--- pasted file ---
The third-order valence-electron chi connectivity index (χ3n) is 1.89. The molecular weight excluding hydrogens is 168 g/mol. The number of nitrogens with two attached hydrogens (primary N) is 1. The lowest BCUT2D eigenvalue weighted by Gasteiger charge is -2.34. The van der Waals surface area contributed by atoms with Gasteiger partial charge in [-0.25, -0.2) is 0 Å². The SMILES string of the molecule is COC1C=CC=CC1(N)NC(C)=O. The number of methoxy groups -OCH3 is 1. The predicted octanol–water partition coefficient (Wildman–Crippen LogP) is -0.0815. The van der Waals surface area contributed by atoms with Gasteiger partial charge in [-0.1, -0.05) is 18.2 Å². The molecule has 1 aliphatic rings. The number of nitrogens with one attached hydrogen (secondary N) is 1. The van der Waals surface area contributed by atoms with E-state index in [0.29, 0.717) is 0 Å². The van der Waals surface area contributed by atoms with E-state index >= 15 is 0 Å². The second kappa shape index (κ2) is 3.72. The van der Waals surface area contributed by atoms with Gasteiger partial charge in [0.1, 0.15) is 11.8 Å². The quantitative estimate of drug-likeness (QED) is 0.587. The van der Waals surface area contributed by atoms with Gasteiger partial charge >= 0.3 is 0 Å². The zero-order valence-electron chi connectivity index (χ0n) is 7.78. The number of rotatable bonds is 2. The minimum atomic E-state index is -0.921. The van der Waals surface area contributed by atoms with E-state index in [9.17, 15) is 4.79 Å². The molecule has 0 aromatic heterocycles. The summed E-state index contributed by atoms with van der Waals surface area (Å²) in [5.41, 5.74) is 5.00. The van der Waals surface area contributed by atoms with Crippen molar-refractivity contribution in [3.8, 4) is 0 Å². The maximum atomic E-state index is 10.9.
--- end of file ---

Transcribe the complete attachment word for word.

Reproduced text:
The third-order valence-electron chi connectivity index (χ3n) is 1.89. The molecular weight excluding hydrogens is 168 g/mol. The number of nitrogens with two attached hydrogens (primary N) is 1. The lowest BCUT2D eigenvalue weighted by Gasteiger charge is -2.34. The van der Waals surface area contributed by atoms with Gasteiger partial charge in [-0.25, -0.2) is 0 Å². The SMILES string of the molecule is COC1C=CC=CC1(N)NC(C)=O. The number of methoxy groups -OCH3 is 1. The predicted octanol–water partition coefficient (Wildman–Crippen LogP) is -0.0815. The van der Waals surface area contributed by atoms with Gasteiger partial charge in [-0.1, -0.05) is 18.2 Å². The molecule has 1 aliphatic rings. The number of nitrogens with one attached hydrogen (secondary N) is 1. The van der Waals surface area contributed by atoms with E-state index in [0.29, 0.717) is 0 Å². The van der Waals surface area contributed by atoms with E-state index >= 15 is 0 Å². The second kappa shape index (κ2) is 3.72. The van der Waals surface area contributed by atoms with Gasteiger partial charge in [0.1, 0.15) is 11.8 Å². The quantitative estimate of drug-likeness (QED) is 0.587. The van der Waals surface area contributed by atoms with Gasteiger partial charge >= 0.3 is 0 Å². The zero-order valence-electron chi connectivity index (χ0n) is 7.78. The number of rotatable bonds is 2. The minimum atomic E-state index is -0.921. The van der Waals surface area contributed by atoms with E-state index in [9.17, 15) is 4.79 Å². The molecule has 0 aromatic heterocycles. The summed E-state index contributed by atoms with van der Waals surface area (Å²) in [5.41, 5.74) is 5.00. The van der Waals surface area contributed by atoms with Crippen molar-refractivity contribution in [3.8, 4) is 0 Å². The maximum atomic E-state index is 10.9.